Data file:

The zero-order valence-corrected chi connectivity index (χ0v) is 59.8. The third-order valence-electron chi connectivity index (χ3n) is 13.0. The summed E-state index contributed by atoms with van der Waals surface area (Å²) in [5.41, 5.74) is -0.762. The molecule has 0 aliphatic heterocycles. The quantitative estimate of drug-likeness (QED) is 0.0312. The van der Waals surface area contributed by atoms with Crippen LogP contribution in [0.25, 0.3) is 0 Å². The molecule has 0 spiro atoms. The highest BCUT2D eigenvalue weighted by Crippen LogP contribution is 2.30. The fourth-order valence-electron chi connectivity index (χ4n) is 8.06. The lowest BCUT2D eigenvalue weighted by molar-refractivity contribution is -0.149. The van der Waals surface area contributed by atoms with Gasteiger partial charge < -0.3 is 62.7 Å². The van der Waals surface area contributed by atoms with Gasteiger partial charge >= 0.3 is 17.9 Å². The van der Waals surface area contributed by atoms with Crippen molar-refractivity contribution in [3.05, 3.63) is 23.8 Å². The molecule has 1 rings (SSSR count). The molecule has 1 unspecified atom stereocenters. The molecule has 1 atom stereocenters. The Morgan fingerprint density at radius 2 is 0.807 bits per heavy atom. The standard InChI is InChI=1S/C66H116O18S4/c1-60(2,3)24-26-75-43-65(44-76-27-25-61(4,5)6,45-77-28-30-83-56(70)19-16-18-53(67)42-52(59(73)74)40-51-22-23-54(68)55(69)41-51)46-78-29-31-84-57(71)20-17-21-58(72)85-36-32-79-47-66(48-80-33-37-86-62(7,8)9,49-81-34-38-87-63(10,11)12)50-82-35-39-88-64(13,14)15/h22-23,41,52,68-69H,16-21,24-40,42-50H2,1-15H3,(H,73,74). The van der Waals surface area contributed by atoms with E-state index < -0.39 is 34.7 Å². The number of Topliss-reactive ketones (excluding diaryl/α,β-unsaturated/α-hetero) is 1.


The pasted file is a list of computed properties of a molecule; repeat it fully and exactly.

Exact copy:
The zero-order valence-corrected chi connectivity index (χ0v) is 59.8. The third-order valence-electron chi connectivity index (χ3n) is 13.0. The summed E-state index contributed by atoms with van der Waals surface area (Å²) in [5.41, 5.74) is -0.762. The molecule has 0 aliphatic heterocycles. The quantitative estimate of drug-likeness (QED) is 0.0312. The van der Waals surface area contributed by atoms with Crippen LogP contribution in [0.25, 0.3) is 0 Å². The molecule has 0 spiro atoms. The highest BCUT2D eigenvalue weighted by Crippen LogP contribution is 2.30. The fourth-order valence-electron chi connectivity index (χ4n) is 8.06. The lowest BCUT2D eigenvalue weighted by molar-refractivity contribution is -0.149. The van der Waals surface area contributed by atoms with Gasteiger partial charge < -0.3 is 62.7 Å². The van der Waals surface area contributed by atoms with Gasteiger partial charge >= 0.3 is 17.9 Å². The van der Waals surface area contributed by atoms with Crippen molar-refractivity contribution in [3.05, 3.63) is 23.8 Å². The molecule has 1 rings (SSSR count). The molecule has 1 unspecified atom stereocenters. The molecule has 1 atom stereocenters. The Morgan fingerprint density at radius 2 is 0.807 bits per heavy atom. The standard InChI is InChI=1S/C66H116O18S4/c1-60(2,3)24-26-75-43-65(44-76-27-25-61(4,5)6,45-77-28-30-83-56(70)19-16-18-53(67)42-52(59(73)74)40-51-22-23-54(68)55(69)41-51)46-78-29-31-84-57(71)20-17-21-58(72)85-36-32-79-47-66(48-80-33-37-86-62(7,8)9,49-81-34-38-87-63(10,11)12)50-82-35-39-88-64(13,14)15/h22-23,41,52,68-69H,16-21,24-40,42-50H2,1-15H3,(H,73,74). The van der Waals surface area contributed by atoms with E-state index < -0.39 is 34.7 Å². The number of Topliss-reactive ketones (excluding diaryl/α,β-unsaturated/α-hetero) is 1.